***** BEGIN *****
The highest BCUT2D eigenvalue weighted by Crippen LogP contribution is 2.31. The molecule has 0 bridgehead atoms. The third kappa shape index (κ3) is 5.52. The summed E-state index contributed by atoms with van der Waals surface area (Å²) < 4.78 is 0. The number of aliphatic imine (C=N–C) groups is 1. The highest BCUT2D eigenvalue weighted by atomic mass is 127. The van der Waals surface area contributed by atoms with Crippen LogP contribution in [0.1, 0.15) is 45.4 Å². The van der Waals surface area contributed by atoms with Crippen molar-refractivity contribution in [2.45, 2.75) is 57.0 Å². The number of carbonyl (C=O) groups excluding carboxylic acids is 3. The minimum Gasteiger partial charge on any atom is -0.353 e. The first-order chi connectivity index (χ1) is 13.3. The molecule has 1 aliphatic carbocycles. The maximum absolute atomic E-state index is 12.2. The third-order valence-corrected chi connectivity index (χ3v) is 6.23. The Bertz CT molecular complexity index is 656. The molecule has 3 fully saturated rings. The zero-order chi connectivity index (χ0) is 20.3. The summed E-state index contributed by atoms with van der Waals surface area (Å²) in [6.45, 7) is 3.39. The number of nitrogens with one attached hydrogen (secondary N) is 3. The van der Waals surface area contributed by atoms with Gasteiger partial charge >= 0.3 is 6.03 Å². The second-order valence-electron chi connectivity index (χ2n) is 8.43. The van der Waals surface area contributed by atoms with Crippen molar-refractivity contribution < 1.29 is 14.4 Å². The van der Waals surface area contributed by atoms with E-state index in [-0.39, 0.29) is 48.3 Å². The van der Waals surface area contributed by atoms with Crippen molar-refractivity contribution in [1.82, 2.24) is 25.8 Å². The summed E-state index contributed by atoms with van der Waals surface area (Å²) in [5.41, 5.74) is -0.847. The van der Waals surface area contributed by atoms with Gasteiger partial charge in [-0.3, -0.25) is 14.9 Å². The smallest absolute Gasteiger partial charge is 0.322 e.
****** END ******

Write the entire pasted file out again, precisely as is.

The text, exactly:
The highest BCUT2D eigenvalue weighted by Crippen LogP contribution is 2.31. The molecule has 0 bridgehead atoms. The third kappa shape index (κ3) is 5.52. The summed E-state index contributed by atoms with van der Waals surface area (Å²) < 4.78 is 0. The number of aliphatic imine (C=N–C) groups is 1. The highest BCUT2D eigenvalue weighted by atomic mass is 127. The van der Waals surface area contributed by atoms with Crippen LogP contribution in [0.1, 0.15) is 45.4 Å². The van der Waals surface area contributed by atoms with Crippen molar-refractivity contribution in [2.45, 2.75) is 57.0 Å². The number of carbonyl (C=O) groups excluding carboxylic acids is 3. The minimum Gasteiger partial charge on any atom is -0.353 e. The first-order chi connectivity index (χ1) is 13.3. The molecule has 1 aliphatic carbocycles. The maximum absolute atomic E-state index is 12.2. The third-order valence-corrected chi connectivity index (χ3v) is 6.23. The Bertz CT molecular complexity index is 656. The molecule has 3 fully saturated rings. The zero-order chi connectivity index (χ0) is 20.3. The summed E-state index contributed by atoms with van der Waals surface area (Å²) in [6.45, 7) is 3.39. The number of nitrogens with one attached hydrogen (secondary N) is 3. The van der Waals surface area contributed by atoms with Gasteiger partial charge >= 0.3 is 6.03 Å². The second-order valence-electron chi connectivity index (χ2n) is 8.43. The van der Waals surface area contributed by atoms with Crippen molar-refractivity contribution < 1.29 is 14.4 Å². The van der Waals surface area contributed by atoms with E-state index in [-0.39, 0.29) is 48.3 Å². The van der Waals surface area contributed by atoms with Crippen molar-refractivity contribution in [1.82, 2.24) is 25.8 Å². The summed E-state index contributed by atoms with van der Waals surface area (Å²) in [5.41, 5.74) is -0.847. The van der Waals surface area contributed by atoms with Gasteiger partial charge in [-0.3, -0.25) is 14.9 Å². The smallest absolute Gasteiger partial charge is 0.322 e.